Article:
Judging from the group that thronged the lively space on an early-March Friday night, the Shoreline population, it seems, has come around. One of those diners, Lucy Camarda of Branford’s Lucy’s Tailor, who spent her first 16 years in Benevento’s tiny Puglianello, perhaps put it best.
“It tastes like Benevento,” she said, as she dug into the Osso Buco.
No doubt the recent arrival of Giugliano has been a factor.
“We kept in touch,” Mongillo said. “He came with his wife last April to see the area and loved it. He met my wife, my son [Samuele, 3], he saw something that made him want to stay. He wanted to be a part of this.”
Another factor: an emphasis on seasonal ingredients that hearkens back to his life in Puglianello — and on the freshness and strict quality control that informed his work in the Ministry of Agriculture.
“You have to wait for the right time of year,” Mongillo said. “You can find corn in January here, bananas from Chile. No way. It’s not the right time. It’s not fresh. You wait. But every month we have something different. So in winter there is meat, sausage, prosciutto, and beans and soup. For summer there is Pesto alla Genovese.”
That philosophy likely explains why Mongillo named his restaurant Strega, which is Italian for witch.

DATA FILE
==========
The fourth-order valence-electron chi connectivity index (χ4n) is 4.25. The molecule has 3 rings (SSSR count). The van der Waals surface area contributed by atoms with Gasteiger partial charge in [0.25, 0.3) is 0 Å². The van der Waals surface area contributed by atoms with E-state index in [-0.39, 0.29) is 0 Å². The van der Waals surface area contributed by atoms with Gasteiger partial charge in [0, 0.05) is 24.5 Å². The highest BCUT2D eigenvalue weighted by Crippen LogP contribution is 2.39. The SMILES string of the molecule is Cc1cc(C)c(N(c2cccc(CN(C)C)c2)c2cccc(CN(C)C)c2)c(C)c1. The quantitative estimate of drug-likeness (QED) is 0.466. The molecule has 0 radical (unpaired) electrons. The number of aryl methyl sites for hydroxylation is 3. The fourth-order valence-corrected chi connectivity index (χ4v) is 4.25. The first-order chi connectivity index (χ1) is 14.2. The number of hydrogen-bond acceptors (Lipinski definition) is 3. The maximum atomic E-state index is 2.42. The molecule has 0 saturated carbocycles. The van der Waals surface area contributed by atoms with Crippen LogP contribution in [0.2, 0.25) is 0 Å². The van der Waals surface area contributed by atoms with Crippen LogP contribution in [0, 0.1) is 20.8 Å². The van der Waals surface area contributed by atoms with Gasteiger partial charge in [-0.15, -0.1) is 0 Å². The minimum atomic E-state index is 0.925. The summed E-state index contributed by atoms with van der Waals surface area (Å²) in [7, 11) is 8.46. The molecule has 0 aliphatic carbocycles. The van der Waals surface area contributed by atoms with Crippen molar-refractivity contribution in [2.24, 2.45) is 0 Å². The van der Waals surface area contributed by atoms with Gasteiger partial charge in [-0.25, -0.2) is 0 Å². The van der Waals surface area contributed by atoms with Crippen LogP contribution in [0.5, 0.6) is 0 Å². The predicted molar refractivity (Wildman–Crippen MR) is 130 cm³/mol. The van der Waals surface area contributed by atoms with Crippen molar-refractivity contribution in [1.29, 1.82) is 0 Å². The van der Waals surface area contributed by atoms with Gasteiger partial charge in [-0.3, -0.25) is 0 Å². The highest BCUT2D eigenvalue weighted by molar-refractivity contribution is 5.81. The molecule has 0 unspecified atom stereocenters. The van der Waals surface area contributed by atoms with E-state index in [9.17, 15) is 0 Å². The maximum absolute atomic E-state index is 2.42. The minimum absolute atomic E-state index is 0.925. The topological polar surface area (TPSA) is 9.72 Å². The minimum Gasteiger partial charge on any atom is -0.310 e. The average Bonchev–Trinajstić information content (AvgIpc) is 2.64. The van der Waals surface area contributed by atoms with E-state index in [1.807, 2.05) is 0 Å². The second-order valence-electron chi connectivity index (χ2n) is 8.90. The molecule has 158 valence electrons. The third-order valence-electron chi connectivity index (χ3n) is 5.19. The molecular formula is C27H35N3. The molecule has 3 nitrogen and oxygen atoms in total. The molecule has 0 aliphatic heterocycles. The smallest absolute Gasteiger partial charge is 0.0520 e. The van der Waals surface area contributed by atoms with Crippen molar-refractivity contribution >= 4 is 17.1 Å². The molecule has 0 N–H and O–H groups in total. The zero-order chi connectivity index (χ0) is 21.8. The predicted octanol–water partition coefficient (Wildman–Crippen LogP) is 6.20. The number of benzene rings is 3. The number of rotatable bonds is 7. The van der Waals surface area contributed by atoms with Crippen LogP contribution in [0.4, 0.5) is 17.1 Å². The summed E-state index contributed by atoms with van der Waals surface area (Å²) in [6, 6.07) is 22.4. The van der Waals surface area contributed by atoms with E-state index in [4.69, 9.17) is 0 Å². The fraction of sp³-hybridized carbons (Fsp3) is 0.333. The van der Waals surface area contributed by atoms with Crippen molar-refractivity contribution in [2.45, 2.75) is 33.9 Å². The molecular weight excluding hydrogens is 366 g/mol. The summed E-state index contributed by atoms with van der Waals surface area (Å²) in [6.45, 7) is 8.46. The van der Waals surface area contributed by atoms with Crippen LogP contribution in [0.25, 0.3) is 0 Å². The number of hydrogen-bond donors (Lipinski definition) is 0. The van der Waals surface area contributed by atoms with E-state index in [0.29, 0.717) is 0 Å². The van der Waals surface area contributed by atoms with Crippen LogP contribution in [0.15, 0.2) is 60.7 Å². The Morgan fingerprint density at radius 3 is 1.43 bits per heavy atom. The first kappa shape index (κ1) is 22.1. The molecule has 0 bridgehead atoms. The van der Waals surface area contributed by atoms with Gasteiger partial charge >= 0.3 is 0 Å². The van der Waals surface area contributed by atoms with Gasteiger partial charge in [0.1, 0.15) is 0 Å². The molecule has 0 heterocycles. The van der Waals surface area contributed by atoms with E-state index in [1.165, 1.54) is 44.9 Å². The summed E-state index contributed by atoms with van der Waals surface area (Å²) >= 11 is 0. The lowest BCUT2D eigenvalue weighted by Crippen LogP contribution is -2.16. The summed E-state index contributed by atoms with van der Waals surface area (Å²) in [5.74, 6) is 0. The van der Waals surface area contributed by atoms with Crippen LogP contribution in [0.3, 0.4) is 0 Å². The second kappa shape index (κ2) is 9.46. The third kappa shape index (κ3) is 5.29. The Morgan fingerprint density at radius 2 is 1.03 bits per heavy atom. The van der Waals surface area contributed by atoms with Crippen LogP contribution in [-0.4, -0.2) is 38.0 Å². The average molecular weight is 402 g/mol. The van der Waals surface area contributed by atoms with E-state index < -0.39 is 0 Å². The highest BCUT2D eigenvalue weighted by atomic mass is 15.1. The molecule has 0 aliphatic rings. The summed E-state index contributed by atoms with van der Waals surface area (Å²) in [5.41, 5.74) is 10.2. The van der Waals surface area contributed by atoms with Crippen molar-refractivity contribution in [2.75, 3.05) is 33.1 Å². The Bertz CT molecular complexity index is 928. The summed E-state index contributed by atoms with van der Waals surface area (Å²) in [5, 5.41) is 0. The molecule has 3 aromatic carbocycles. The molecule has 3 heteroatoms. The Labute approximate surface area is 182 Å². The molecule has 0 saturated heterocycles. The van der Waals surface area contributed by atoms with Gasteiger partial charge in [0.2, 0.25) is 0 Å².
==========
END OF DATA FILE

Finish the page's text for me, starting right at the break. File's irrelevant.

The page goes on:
“For us, in Benevento, the witch is nothing else but the women who take care of the population, with the herbs, the roots, the simple and natural ingredients that are seasonal and healthy,” he said. “These are the women who feed us, who keep us strong and with energy.”
In that connection, there’s also the hospitality that radiates through the space, according to Sylvia Ionoro, a Friday night regular.
“Danilo and Rosanna are genuinely lovely people,” she said. “Everyone — the servers, the bartender, the customers — seems to feed off that.”
Shelly Johnson agreed. “You feel at home,” she said, as she prepared to sample the antipasto Misto, an assortment of Italian cured meats and cheeses, which Mongillo, a sommelier, had paired with an Aglianico wine imported from Benevento.
“This is the way we are in Italy,” Mongillo said. “All together, all friends, together, around the table, enjoying a meal. This is all part of offering an original experience of a town in the Naples’ area.”
That kind of authenticity is no more apparent than in Strega’s popular Neapolitan pizza that was, in December 2017, designated by UNESCO as an Intangible Cultural Heritage of Humanity—basically, a wonder of the world.
The art of the pizzaiuoli — preparing and flipping the dough, and then topping it and baking it in a wood-fired oven — has been handed down for centuries, according to Mongillo. The result is an individual pizza that’s famously light and digestible.
In a rare concession, Strega slices its pizza. (In Italy you eat it with a knife and fork.)
But that’s about it.
Just ask regular Jim Camuti of Branford. “I’ve been to Italy numerous times,” he said. “I guess you could say I’m an aficionado. What they do at Strega is equal to or better than anything I’ve tasted there.”
Apparently, no less than the world’s authority on Italian cuisine agrees.